Design and Display
The ALCATEL OneTouch Idol 3 4.7 features the same premium looking plastic case, with soft curved corners, metal-like edges and a light brushed finish. The new handset is smaller and lighter, measuring 5.30×2.59×0.30 inches and weighing 3.88 ounces. So it is extremely easy to use with one hand and comfortable to hold.
A great feature still retained in this version is the high quality of the stereo speakers capable of delivering a great audio experience and let’s not forget the dual microphone that keeps the call quality the same no matter how you hold your phone.
The display is a level underneath the original Idol 3, now being a 4.7in IPS LCD, with a resolution of 1280×720 pixels, lower pixel density (312 ppi) and excellent viewing angles.
Although it’s of a lower resolution, the display is still really bright (enough to be seen perfectly under direct sunlight), with sharp and natural colours, a reliable anti-reflective coating, so overall, it’s a really great HD display.

Performance and Software
The Alcatel OneTouch Idol 3 4.7 features a 1.2GHz quad-core Qualcomm MSM8916 Snapdragon 410 chipset (Cortex-A53), backed by a Adreno 306 GPU, 1.5GB of RAM and 8/16GB internal memory. You can also add up to 128GB through the microSD card slot.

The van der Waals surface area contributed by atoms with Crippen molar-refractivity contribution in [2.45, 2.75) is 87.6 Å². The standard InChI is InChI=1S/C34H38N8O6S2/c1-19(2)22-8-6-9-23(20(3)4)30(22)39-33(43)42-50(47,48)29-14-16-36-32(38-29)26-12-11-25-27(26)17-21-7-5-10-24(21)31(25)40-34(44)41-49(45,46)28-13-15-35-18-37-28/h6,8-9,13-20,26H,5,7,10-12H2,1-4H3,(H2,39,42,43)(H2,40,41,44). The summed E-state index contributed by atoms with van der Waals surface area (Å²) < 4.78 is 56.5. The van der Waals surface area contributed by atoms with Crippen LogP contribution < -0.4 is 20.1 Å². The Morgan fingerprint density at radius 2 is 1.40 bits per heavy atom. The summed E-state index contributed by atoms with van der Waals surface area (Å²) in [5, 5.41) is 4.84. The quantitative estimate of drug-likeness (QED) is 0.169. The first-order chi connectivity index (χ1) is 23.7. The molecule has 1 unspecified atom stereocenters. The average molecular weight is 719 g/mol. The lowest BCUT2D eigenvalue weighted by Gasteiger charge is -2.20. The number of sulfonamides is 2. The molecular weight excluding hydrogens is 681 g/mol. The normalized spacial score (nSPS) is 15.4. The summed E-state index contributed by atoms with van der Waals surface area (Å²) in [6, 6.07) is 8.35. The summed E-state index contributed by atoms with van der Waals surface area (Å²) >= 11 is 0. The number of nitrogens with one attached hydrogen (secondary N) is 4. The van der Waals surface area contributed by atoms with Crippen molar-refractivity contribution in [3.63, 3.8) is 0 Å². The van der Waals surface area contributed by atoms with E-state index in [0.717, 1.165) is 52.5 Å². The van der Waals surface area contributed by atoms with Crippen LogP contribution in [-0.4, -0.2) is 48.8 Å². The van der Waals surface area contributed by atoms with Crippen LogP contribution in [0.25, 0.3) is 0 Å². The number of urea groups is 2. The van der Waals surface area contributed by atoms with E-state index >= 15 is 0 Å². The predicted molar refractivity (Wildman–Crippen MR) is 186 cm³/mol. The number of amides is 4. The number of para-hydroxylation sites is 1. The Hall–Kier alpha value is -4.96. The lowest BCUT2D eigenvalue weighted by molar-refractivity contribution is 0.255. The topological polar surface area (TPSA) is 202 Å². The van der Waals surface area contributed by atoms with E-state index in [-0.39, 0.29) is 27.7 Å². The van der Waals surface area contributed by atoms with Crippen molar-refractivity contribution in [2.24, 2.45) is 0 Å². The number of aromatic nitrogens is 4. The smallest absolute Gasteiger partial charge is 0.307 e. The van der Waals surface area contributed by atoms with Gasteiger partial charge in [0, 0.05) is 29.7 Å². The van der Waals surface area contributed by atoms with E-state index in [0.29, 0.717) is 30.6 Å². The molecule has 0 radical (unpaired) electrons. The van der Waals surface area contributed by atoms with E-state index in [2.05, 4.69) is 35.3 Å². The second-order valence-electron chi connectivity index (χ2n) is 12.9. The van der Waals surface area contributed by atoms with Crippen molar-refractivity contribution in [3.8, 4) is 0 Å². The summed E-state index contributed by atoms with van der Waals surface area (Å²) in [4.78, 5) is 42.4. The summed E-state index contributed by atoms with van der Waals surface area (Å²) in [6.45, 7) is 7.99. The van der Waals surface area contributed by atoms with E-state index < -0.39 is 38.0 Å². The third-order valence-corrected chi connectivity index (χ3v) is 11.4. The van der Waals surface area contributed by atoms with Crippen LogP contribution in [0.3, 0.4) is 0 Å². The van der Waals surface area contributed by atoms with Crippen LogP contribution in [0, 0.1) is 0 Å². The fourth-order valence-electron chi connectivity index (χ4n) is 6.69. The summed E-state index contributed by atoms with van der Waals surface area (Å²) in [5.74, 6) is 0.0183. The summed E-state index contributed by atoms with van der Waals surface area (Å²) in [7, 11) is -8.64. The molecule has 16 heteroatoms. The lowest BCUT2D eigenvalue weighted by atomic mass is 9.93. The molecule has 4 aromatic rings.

Light apps and normal games will run without any problem, but the difference between the original Idol 3 and the 4.7 version becomes clear when trying resource-heavy games or extensive multi-tasking.
It’s not like it can’t run these games, we tried running Need For Speed: Most Wanted and it was playable, but it’s not such a smooth experience as one might expect. So, for light to medium use, the Idol 3 4.7 will do just fine. For better specs you can try the original, but more expensive Idol 3.
The Idol 3 4.7 comes with an almost stock Android Lollipop 5.0.2, with its main feature being the reversible interface. This means that not matter how you hold your phone, the interface switches, so there isn’t a top or a bottom in the classic sense.
Overall, the simplified hardware handles the OS really well, the experience being reasonably smooth. The 5.5 version of OneTouch Idol 3 will have Android Marshmallow available really soon, but so far, no word about the 4.7 variant.

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Camera and Battery Life
The OneTouch 4.7 has the same 13-megapixel rear camera with Sony IMX214 sensor rear camera and a 5-megapixel front camera, which is a step down from the 8-megapixel front-facing camera from the original Idol 3.
The rear-camera can shoot surprisingly good photos (thanks to the electronic stabilisation), with a high amount of detail and great colour accuracy, especially in daylight. Indoors and in low-lit areas, the photos were somewhat noisy and a bit overexposed.
The Idol 3 4.7 features a 2000mAh battery, which is bellow the 2910 mAh from the original version. But it delivers the same full day before needing recharging experience thanks to the smaller and of a lower resolution display.